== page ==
25th September 2023 – MFSA Circular on ESMA Publishing the Main Findings from the Common Supervisory Action (CSA) for the year 2022 and the Mystery Shopping Exercise on Information on Costs and Charges Emanating from MiFID II Requirements.
Conduct of business
The European Securities and Markets Authority (‘ESMA’) has released its main findings from the Common Supervisory Action (‘CSA’) and mystery shopping exercise conducted in 2022, focusing on investor protection and the application of Markets in Financial Instruments Directive (‘MiFID II’) regulations regarding costs and charges disclosure to retail clients.
In the CSA exercise, ESMA found that while there was generally adequate compliance with most ex-post costs and charges requirements, some shortcomings were identified. These included issues such as costs not consistently displayed as percentages, varying cost allocation methods, differing practices for inducements disclosure, inconsistent representation of implicit costs, and a lack of uniformity in ex-post disclosure formats.
ESMA also expressed concerns about how license holders inform retail clients about ex-ante costs and charges. Most mystery shoppers received some cost information, but it was often incomplete or disclosed late in the sales process. Additionally, disclosure of the independence of investment advice and inducements was often inadequate, with inducements sometimes only disclosed after the client had made a product decision.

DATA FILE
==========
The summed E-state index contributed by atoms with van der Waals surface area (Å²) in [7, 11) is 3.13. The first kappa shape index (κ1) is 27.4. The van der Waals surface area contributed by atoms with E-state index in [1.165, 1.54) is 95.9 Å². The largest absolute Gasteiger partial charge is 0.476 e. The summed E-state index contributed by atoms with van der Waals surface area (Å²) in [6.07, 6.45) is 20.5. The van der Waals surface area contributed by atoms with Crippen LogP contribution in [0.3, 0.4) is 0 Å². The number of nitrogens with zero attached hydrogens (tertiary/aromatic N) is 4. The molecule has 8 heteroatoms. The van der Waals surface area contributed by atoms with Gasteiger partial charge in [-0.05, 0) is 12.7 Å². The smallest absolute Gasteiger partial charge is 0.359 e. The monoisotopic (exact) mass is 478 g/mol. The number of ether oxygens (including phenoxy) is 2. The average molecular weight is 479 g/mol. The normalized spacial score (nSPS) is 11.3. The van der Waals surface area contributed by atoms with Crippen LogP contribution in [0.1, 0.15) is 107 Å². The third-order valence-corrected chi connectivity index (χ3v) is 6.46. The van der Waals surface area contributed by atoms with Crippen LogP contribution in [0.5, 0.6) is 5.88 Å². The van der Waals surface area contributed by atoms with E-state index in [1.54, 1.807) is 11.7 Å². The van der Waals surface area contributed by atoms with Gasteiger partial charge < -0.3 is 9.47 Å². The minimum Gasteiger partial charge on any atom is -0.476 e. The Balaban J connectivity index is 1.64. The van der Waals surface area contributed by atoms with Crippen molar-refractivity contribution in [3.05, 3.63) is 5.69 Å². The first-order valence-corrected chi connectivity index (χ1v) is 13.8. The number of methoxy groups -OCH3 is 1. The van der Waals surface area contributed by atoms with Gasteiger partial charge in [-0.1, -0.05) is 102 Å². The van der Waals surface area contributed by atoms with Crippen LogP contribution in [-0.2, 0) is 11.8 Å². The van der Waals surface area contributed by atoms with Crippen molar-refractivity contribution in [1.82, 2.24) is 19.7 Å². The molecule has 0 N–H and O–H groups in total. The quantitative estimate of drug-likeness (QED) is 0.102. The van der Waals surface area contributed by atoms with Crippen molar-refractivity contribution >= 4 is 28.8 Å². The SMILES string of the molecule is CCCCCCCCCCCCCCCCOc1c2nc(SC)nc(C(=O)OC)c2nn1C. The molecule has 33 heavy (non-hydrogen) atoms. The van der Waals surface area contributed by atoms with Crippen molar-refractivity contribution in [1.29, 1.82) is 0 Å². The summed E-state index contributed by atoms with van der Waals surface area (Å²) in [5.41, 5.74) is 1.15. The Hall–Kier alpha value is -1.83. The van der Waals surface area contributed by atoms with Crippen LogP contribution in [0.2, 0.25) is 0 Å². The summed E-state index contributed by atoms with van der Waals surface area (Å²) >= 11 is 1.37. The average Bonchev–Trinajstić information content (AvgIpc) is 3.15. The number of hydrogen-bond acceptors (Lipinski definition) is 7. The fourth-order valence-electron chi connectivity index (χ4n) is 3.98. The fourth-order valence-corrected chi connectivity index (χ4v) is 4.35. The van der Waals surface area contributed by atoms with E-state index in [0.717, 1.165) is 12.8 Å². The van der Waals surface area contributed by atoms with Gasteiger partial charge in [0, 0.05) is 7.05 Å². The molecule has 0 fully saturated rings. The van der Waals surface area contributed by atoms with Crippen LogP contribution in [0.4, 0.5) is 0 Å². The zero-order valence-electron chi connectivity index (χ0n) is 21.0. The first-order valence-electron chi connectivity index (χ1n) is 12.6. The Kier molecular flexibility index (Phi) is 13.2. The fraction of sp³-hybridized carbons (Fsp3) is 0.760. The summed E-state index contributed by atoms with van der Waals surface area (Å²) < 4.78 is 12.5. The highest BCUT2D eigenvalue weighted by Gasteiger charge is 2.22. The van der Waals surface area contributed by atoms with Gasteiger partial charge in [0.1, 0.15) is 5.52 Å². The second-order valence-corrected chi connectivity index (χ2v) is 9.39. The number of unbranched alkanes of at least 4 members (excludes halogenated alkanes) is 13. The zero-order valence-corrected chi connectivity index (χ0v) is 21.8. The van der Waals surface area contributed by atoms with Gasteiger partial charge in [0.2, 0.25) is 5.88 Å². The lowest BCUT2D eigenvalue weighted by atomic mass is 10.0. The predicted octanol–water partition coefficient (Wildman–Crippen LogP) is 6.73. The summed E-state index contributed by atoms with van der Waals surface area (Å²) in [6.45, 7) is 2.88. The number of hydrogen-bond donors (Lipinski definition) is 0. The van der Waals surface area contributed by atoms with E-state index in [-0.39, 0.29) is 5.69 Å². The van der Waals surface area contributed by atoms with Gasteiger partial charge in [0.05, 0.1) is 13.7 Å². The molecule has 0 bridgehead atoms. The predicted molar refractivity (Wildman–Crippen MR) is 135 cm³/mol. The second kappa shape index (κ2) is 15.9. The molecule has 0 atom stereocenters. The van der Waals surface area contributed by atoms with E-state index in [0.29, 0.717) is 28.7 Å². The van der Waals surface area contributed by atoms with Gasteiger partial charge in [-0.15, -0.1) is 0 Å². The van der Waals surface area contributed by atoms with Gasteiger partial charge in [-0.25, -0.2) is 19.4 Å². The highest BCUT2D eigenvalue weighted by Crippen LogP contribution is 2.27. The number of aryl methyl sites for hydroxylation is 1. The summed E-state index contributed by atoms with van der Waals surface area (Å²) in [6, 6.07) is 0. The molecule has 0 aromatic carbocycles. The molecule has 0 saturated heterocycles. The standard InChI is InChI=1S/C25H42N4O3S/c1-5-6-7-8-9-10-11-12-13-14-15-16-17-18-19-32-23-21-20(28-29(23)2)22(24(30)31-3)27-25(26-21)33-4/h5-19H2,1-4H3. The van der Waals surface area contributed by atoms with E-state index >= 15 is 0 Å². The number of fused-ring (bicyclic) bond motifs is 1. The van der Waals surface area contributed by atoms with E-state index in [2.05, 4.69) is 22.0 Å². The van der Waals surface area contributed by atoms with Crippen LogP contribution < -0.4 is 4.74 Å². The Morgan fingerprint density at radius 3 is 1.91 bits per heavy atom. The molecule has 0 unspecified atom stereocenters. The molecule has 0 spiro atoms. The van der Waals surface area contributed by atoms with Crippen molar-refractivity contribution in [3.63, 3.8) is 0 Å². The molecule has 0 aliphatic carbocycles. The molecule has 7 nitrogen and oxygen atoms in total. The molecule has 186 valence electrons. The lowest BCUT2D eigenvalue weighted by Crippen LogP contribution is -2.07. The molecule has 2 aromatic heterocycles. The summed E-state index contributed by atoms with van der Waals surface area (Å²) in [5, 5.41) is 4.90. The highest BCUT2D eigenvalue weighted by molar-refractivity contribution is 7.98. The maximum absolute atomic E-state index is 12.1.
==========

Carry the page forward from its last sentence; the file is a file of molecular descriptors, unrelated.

The Mystery Shopping Exercise provided information on how firms communicated costs and charges to retail clients. While some clients received proper MiFID II ex-ante information, in many cases, the information was incomplete or provided only orally which could hinder informed investment decisions. ESMA’s target audience for these findings includes all investment firms and credit institutions subject to MiFID II regulations.
Going forward, ESMA will focus on developing Questions and Answers to address simple issues identified in the exercises and work on providing information about costs and charges in a more standardised EU format. The report acknowledges that there may be some limitations in the interpretation of results due to factors like limited real account use, technical complexities, and differences between outsourced providers. Despite these limitations, the report underscores the need for better standardisation and more transparent communication of costs and charges to protect retail investors.
The full circular can be accessed through this link:
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